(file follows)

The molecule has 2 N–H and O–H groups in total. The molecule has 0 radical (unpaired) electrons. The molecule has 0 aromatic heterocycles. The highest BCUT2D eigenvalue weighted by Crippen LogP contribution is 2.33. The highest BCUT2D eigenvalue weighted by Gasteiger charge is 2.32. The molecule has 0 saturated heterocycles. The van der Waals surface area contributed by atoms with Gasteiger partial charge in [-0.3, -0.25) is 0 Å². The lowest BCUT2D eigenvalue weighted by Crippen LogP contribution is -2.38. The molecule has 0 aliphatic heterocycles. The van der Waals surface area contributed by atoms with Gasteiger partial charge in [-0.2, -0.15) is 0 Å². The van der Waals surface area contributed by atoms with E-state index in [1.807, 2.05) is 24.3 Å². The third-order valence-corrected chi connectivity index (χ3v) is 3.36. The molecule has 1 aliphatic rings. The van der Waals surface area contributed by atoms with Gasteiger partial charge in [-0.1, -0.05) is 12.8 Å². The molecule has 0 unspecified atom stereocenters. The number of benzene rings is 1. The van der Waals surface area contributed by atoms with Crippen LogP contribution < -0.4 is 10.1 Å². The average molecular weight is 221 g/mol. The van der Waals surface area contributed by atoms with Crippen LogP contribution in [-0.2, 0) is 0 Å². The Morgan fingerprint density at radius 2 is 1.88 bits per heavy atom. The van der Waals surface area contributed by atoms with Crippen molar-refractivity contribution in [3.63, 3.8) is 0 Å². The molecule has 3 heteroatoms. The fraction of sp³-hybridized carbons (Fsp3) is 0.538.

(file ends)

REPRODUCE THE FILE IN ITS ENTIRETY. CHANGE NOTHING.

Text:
The molecule has 2 N–H and O–H groups in total. The molecule has 0 radical (unpaired) electrons. The molecule has 0 aromatic heterocycles. The highest BCUT2D eigenvalue weighted by Crippen LogP contribution is 2.33. The highest BCUT2D eigenvalue weighted by Gasteiger charge is 2.32. The molecule has 0 saturated heterocycles. The van der Waals surface area contributed by atoms with Gasteiger partial charge in [-0.3, -0.25) is 0 Å². The lowest BCUT2D eigenvalue weighted by Crippen LogP contribution is -2.38. The molecule has 0 aliphatic heterocycles. The van der Waals surface area contributed by atoms with Gasteiger partial charge in [-0.2, -0.15) is 0 Å². The van der Waals surface area contributed by atoms with E-state index in [1.807, 2.05) is 24.3 Å². The third-order valence-corrected chi connectivity index (χ3v) is 3.36. The molecule has 1 aliphatic rings. The van der Waals surface area contributed by atoms with Gasteiger partial charge in [-0.1, -0.05) is 12.8 Å². The molecule has 0 unspecified atom stereocenters. The number of benzene rings is 1. The van der Waals surface area contributed by atoms with Crippen LogP contribution < -0.4 is 10.1 Å². The average molecular weight is 221 g/mol. The van der Waals surface area contributed by atoms with Crippen LogP contribution in [-0.2, 0) is 0 Å². The Morgan fingerprint density at radius 2 is 1.88 bits per heavy atom. The van der Waals surface area contributed by atoms with Crippen molar-refractivity contribution in [3.63, 3.8) is 0 Å². The molecule has 3 heteroatoms. The fraction of sp³-hybridized carbons (Fsp3) is 0.538.